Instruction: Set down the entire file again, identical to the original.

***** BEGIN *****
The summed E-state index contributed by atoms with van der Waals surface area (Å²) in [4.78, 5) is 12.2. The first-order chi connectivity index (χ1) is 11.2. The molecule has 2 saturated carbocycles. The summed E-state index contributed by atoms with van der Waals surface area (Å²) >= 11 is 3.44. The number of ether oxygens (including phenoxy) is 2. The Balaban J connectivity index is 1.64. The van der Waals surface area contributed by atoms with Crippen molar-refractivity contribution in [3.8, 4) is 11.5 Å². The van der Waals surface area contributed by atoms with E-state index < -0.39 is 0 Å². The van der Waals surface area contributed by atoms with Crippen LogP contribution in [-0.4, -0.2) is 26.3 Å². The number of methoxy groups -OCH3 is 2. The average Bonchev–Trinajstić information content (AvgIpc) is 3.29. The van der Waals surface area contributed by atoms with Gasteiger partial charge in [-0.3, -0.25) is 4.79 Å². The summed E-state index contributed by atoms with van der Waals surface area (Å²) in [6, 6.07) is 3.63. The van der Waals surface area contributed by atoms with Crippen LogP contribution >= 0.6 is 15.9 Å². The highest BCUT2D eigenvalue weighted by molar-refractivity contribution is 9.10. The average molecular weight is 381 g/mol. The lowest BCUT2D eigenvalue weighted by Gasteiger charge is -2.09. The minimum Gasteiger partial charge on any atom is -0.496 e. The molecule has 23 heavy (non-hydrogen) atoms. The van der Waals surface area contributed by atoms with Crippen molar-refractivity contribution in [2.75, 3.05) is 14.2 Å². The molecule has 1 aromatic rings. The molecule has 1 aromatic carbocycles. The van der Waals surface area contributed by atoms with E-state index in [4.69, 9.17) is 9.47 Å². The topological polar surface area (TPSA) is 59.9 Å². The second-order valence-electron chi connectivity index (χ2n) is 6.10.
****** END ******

The summed E-state index contributed by atoms with van der Waals surface area (Å²) in [4.78, 5) is 12.2. The first-order chi connectivity index (χ1) is 11.2. The molecule has 2 saturated carbocycles. The summed E-state index contributed by atoms with van der Waals surface area (Å²) >= 11 is 3.44. The number of ether oxygens (including phenoxy) is 2. The Balaban J connectivity index is 1.64. The van der Waals surface area contributed by atoms with Crippen molar-refractivity contribution in [3.8, 4) is 11.5 Å². The van der Waals surface area contributed by atoms with E-state index < -0.39 is 0 Å². The van der Waals surface area contributed by atoms with Crippen LogP contribution in [-0.4, -0.2) is 26.3 Å². The number of methoxy groups -OCH3 is 2. The average Bonchev–Trinajstić information content (AvgIpc) is 3.29. The van der Waals surface area contributed by atoms with Gasteiger partial charge in [-0.3, -0.25) is 4.79 Å². The summed E-state index contributed by atoms with van der Waals surface area (Å²) in [6, 6.07) is 3.63. The van der Waals surface area contributed by atoms with Crippen LogP contribution >= 0.6 is 15.9 Å². The highest BCUT2D eigenvalue weighted by molar-refractivity contribution is 9.10. The average molecular weight is 381 g/mol. The lowest BCUT2D eigenvalue weighted by Gasteiger charge is -2.09. The minimum Gasteiger partial charge on any atom is -0.496 e. The molecule has 23 heavy (non-hydrogen) atoms. The van der Waals surface area contributed by atoms with Crippen molar-refractivity contribution in [2.75, 3.05) is 14.2 Å². The molecule has 1 aromatic rings. The molecule has 1 aromatic carbocycles. The van der Waals surface area contributed by atoms with E-state index in [4.69, 9.17) is 9.47 Å². The topological polar surface area (TPSA) is 59.9 Å². The second-order valence-electron chi connectivity index (χ2n) is 6.10.